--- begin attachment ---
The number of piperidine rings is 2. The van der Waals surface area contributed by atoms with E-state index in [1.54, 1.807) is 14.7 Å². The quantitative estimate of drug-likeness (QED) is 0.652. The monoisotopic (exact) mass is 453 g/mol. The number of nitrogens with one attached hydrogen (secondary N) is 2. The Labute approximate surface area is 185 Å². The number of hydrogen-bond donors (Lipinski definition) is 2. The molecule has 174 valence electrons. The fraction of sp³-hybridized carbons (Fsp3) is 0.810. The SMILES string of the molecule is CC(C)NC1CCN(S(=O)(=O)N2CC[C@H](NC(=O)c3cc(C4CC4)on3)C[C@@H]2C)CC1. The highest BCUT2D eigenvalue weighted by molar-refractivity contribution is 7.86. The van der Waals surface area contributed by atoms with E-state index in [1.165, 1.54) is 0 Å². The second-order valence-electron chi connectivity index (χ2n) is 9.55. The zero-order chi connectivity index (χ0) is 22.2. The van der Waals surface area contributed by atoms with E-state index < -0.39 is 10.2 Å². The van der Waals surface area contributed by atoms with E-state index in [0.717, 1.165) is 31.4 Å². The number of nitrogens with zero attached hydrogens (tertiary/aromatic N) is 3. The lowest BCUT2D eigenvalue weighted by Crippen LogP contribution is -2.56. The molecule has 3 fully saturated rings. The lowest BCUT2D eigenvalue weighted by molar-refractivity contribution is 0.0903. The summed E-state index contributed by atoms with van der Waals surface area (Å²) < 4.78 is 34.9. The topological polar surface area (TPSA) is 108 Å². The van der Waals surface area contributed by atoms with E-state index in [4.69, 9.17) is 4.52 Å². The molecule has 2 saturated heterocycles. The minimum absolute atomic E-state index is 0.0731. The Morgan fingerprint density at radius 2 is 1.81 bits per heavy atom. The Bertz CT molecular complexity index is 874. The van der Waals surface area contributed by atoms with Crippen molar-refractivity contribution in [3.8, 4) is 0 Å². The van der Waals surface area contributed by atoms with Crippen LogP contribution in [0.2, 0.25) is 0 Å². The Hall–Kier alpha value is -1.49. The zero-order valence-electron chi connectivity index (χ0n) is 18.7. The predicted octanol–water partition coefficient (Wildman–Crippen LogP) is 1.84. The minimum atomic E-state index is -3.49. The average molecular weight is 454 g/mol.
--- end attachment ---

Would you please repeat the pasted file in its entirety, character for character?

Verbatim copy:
The number of piperidine rings is 2. The van der Waals surface area contributed by atoms with E-state index in [1.54, 1.807) is 14.7 Å². The quantitative estimate of drug-likeness (QED) is 0.652. The monoisotopic (exact) mass is 453 g/mol. The number of nitrogens with one attached hydrogen (secondary N) is 2. The Labute approximate surface area is 185 Å². The number of hydrogen-bond donors (Lipinski definition) is 2. The molecule has 174 valence electrons. The fraction of sp³-hybridized carbons (Fsp3) is 0.810. The SMILES string of the molecule is CC(C)NC1CCN(S(=O)(=O)N2CC[C@H](NC(=O)c3cc(C4CC4)on3)C[C@@H]2C)CC1. The highest BCUT2D eigenvalue weighted by molar-refractivity contribution is 7.86. The van der Waals surface area contributed by atoms with E-state index in [1.165, 1.54) is 0 Å². The second-order valence-electron chi connectivity index (χ2n) is 9.55. The zero-order chi connectivity index (χ0) is 22.2. The van der Waals surface area contributed by atoms with E-state index < -0.39 is 10.2 Å². The van der Waals surface area contributed by atoms with E-state index in [0.717, 1.165) is 31.4 Å². The number of nitrogens with zero attached hydrogens (tertiary/aromatic N) is 3. The lowest BCUT2D eigenvalue weighted by Crippen LogP contribution is -2.56. The molecule has 3 fully saturated rings. The lowest BCUT2D eigenvalue weighted by molar-refractivity contribution is 0.0903. The summed E-state index contributed by atoms with van der Waals surface area (Å²) < 4.78 is 34.9. The topological polar surface area (TPSA) is 108 Å². The van der Waals surface area contributed by atoms with E-state index in [4.69, 9.17) is 4.52 Å². The molecule has 2 saturated heterocycles. The minimum absolute atomic E-state index is 0.0731. The Morgan fingerprint density at radius 2 is 1.81 bits per heavy atom. The Bertz CT molecular complexity index is 874. The van der Waals surface area contributed by atoms with Crippen molar-refractivity contribution in [3.8, 4) is 0 Å². The van der Waals surface area contributed by atoms with Crippen LogP contribution in [0.2, 0.25) is 0 Å². The Hall–Kier alpha value is -1.49. The zero-order valence-electron chi connectivity index (χ0n) is 18.7. The predicted octanol–water partition coefficient (Wildman–Crippen LogP) is 1.84. The minimum atomic E-state index is -3.49. The average molecular weight is 454 g/mol.